Users’ Trust in and Concerns about Automated Driving Systems

This brief examines people’s trust and potential adoption of automated vehicles (AVs). It also assesses how people’s concerns about different levels of AVs differ in relation to their degree of trust in AVs to prevent crashes.

April 2021

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Abstract

Introduction

In the past several years, numerous studies have examined public attitudes, beliefs, and acceptance of automated vehicles (AVs) with mixed results. Some studies found participants had positive sentiments about AVs, while other studies found participants had neutral or even negative opinions about such vehicles. In several studies, even those participants who agreed that AVs would offer potential benefits and had overall positive attitudes towards them expressed concern about AV-related issues, such as system equipment failure and vehicle performance in unexpected situations.

As a follow up to a 2019 AAA Foundation for Traffic Safety study examining public understanding, expectations about AVs, and the rationales behind their distrust and discomfort towards vehicle automation, this brief aims to examine people’s trust in, adoption of, and concerns about different levels of AVs.

Key Findings

The results show people were more likely to trust lower-level AVs (Levels 2 and 3) than higher-level AVs to reduce crashes. Additionally, more people preferred to own vehicles with lower levels of automation. Compared with those trusting AVs to prevent crashes, people who distrusted AVs were significantly more concerned about all potential AV-related issues, such as technology malfunctioning, drivers’ over-reliance on automation, technology distraction/annoyance, vehicle hacking, and data privacy. These results highlight the importance of public education and training on AVs’ capabilities and limitations in order to increase public trust and reduce concern.

Methodology

The data used for this study came from the Traffic Safety Culture Index, a national survey conducted annually by AAA Foundation for Traffic Safety. In 2018, a set of questions inquiring about public understanding, expectations, and concerns across different levels of AVs was added.

For these data, an online research panel was used to survey U.S. residents ages 16 or older in English and Spanish in the fall of 2019. The panelists were recruited based on standard probability-based random digit dial and address-based sampling methods to be representative of the U.S. household population. A total of 3,511 respondents completed the survey.

This study conducted descriptive analyses with a Pearson’s Chi-squared test on weighted data and reported results on the following topics:

  • Prevalence of public trust and adoption of automated vehicles in 2019 compared with 2018.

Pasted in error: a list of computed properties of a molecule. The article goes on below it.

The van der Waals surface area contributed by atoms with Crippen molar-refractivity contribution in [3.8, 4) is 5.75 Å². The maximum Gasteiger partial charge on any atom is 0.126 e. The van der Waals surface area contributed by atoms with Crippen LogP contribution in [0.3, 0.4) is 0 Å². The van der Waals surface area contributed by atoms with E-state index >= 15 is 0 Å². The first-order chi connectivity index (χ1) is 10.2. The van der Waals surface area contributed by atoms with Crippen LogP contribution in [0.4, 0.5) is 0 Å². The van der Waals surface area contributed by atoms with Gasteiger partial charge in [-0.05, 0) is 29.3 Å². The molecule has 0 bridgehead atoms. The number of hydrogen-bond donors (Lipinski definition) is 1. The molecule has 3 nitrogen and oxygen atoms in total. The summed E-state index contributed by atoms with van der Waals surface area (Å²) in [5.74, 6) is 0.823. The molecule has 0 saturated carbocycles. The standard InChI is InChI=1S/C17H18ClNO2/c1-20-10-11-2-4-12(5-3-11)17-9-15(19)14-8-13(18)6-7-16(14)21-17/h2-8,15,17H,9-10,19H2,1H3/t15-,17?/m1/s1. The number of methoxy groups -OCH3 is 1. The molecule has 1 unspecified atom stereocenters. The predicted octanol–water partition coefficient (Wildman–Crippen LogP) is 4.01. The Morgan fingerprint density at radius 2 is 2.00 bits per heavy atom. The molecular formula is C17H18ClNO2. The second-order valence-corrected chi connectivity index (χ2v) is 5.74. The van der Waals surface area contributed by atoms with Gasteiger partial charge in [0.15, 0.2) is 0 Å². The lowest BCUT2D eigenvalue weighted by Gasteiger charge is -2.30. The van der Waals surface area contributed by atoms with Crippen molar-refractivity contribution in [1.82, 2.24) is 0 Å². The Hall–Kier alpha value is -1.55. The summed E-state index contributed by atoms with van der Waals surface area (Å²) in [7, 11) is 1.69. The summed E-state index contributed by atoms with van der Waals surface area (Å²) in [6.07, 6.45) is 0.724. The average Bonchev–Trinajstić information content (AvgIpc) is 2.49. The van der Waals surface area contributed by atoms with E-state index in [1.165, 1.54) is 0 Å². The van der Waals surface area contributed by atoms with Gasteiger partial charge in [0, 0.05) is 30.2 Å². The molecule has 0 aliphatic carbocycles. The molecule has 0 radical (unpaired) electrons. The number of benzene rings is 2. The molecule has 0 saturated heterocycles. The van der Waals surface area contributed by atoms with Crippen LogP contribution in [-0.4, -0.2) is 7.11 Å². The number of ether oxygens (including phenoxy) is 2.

• Prevalence of public concern about automated vehicles in 2019 compared with 2018.
  • People’s concerns about automated vehicles in relation to their degree of AV trust.

Trust was measured with the survey item “How much would you trust each level of technology to reduce the likelihood of a crash happening?” Further, adoption was measured by respondents’ preferred level of AV to own in the next couple of years, if cost was no barrier.

Results

In general, people were more likely to trust lower-level AVs (Levels 2 and 3) than higher-level AVs for crash prevention. The results showed no considerable changes between 2018 and 2019.

With respect to adoption, more respondents indicated that they would be ‘most comfortable’ owning vehicles with lower levels of automation than with higher levels. In 2019, compared with 2018, there was a substantial increase in respondents’ reporting they felt most comfortable owning vehicles with either no automation or just Level 1.

Public concern about AV technology malfunctioning increased as the AV level increased. Additionally, people indicated that purchase price was also a major concern for Level 4 and 5 AVs. For Level 3 vehicles, people’s top concern was drivers’ over-relying on automation technology. Comparing results from 2018 with 2019, people showed increased concern about drivers’ over-reliance on Level 3 technology, whereas concern about vehicle hacking in Level 4 decreased considerably in 2019.

People who reported distrusting AVs were significantly more concerned about all issues compared with those who reported trusting AVs, regardless of automation levels. Over 80% of participants who distrusted Levels 2, 3, and 4 considered technology malfunctioning the greatest concern. The top three concerns regarding Level 5 automation were no control of driving, technology malfunctioning, and no manual driving option.

In contrast, the top concern for those who trusted AVs was the purchase price across all AV levels, including Levels 3, 4, and 5 when these vehicles become available on the market. The second top concern among those who trusted AVs was the technology malfunctioning across all AV levels.

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Woon Kim

Senior Analyst, Data & Information Group

AAA Foundation for Traffic Safety

Group Leader, SELECT

AAA Foundation for Traffic Safety